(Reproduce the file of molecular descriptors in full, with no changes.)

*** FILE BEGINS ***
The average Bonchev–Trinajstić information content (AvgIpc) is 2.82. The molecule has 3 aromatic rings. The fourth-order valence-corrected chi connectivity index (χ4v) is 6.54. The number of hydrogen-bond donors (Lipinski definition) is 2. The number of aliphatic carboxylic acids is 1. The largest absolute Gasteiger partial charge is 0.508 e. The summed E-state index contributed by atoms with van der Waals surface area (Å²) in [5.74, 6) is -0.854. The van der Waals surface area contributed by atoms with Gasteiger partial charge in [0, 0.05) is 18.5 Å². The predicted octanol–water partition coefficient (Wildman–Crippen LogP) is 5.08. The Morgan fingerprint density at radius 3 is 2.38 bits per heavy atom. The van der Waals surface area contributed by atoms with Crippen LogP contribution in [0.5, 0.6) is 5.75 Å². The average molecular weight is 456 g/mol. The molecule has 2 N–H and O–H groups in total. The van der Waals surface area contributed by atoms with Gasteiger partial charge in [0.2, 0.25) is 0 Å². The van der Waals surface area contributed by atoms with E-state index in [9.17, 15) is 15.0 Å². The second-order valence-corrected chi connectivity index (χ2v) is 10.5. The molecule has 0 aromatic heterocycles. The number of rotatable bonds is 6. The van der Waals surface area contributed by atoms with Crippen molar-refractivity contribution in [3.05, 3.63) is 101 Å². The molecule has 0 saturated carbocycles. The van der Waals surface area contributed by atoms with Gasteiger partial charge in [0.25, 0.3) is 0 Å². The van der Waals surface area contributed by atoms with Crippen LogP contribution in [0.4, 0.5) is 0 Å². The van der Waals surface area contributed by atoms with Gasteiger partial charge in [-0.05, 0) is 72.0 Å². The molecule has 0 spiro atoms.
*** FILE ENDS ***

The average Bonchev–Trinajstić information content (AvgIpc) is 2.82. The molecule has 3 aromatic rings. The fourth-order valence-corrected chi connectivity index (χ4v) is 6.54. The number of hydrogen-bond donors (Lipinski definition) is 2. The number of aliphatic carboxylic acids is 1. The largest absolute Gasteiger partial charge is 0.508 e. The summed E-state index contributed by atoms with van der Waals surface area (Å²) in [5.74, 6) is -0.854. The van der Waals surface area contributed by atoms with Gasteiger partial charge in [0, 0.05) is 18.5 Å². The predicted octanol–water partition coefficient (Wildman–Crippen LogP) is 5.08. The Morgan fingerprint density at radius 3 is 2.38 bits per heavy atom. The van der Waals surface area contributed by atoms with Crippen LogP contribution in [0.5, 0.6) is 5.75 Å². The average molecular weight is 456 g/mol. The molecule has 2 N–H and O–H groups in total. The van der Waals surface area contributed by atoms with Gasteiger partial charge in [0.2, 0.25) is 0 Å². The van der Waals surface area contributed by atoms with E-state index in [9.17, 15) is 15.0 Å². The second-order valence-corrected chi connectivity index (χ2v) is 10.5. The molecule has 0 aromatic heterocycles. The number of rotatable bonds is 6. The van der Waals surface area contributed by atoms with Crippen molar-refractivity contribution in [3.05, 3.63) is 101 Å². The molecule has 0 saturated carbocycles. The van der Waals surface area contributed by atoms with Gasteiger partial charge in [0.25, 0.3) is 0 Å². The van der Waals surface area contributed by atoms with Crippen LogP contribution in [0.4, 0.5) is 0 Å². The van der Waals surface area contributed by atoms with Gasteiger partial charge in [-0.05, 0) is 72.0 Å². The molecule has 0 spiro atoms.